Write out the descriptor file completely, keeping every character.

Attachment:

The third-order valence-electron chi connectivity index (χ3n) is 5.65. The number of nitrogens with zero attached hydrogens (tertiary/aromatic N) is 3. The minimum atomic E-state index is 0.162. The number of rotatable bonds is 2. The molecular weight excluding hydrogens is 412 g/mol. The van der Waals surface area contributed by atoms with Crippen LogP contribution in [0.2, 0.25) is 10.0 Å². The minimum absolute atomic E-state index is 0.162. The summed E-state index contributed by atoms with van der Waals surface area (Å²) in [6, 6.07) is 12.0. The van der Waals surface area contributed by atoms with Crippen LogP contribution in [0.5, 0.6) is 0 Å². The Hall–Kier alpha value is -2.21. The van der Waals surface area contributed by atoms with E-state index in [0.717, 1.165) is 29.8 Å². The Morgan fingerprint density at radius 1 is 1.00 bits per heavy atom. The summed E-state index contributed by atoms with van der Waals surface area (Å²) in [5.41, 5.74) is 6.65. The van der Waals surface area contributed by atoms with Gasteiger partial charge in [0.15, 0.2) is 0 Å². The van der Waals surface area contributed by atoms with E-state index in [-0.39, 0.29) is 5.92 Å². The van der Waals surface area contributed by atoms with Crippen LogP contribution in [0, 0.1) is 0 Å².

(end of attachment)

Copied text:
The third-order valence-electron chi connectivity index (χ3n) is 5.65. The number of nitrogens with zero attached hydrogens (tertiary/aromatic N) is 3. The minimum atomic E-state index is 0.162. The number of rotatable bonds is 2. The molecular weight excluding hydrogens is 412 g/mol. The van der Waals surface area contributed by atoms with Crippen LogP contribution in [0.2, 0.25) is 10.0 Å². The minimum absolute atomic E-state index is 0.162. The summed E-state index contributed by atoms with van der Waals surface area (Å²) in [6, 6.07) is 12.0. The van der Waals surface area contributed by atoms with Crippen LogP contribution in [0.5, 0.6) is 0 Å². The Hall–Kier alpha value is -2.21. The van der Waals surface area contributed by atoms with E-state index in [0.717, 1.165) is 29.8 Å². The Morgan fingerprint density at radius 1 is 1.00 bits per heavy atom. The summed E-state index contributed by atoms with van der Waals surface area (Å²) in [5.41, 5.74) is 6.65. The van der Waals surface area contributed by atoms with Gasteiger partial charge in [0.15, 0.2) is 0 Å². The van der Waals surface area contributed by atoms with E-state index in [-0.39, 0.29) is 5.92 Å². The van der Waals surface area contributed by atoms with Crippen LogP contribution in [0, 0.1) is 0 Å².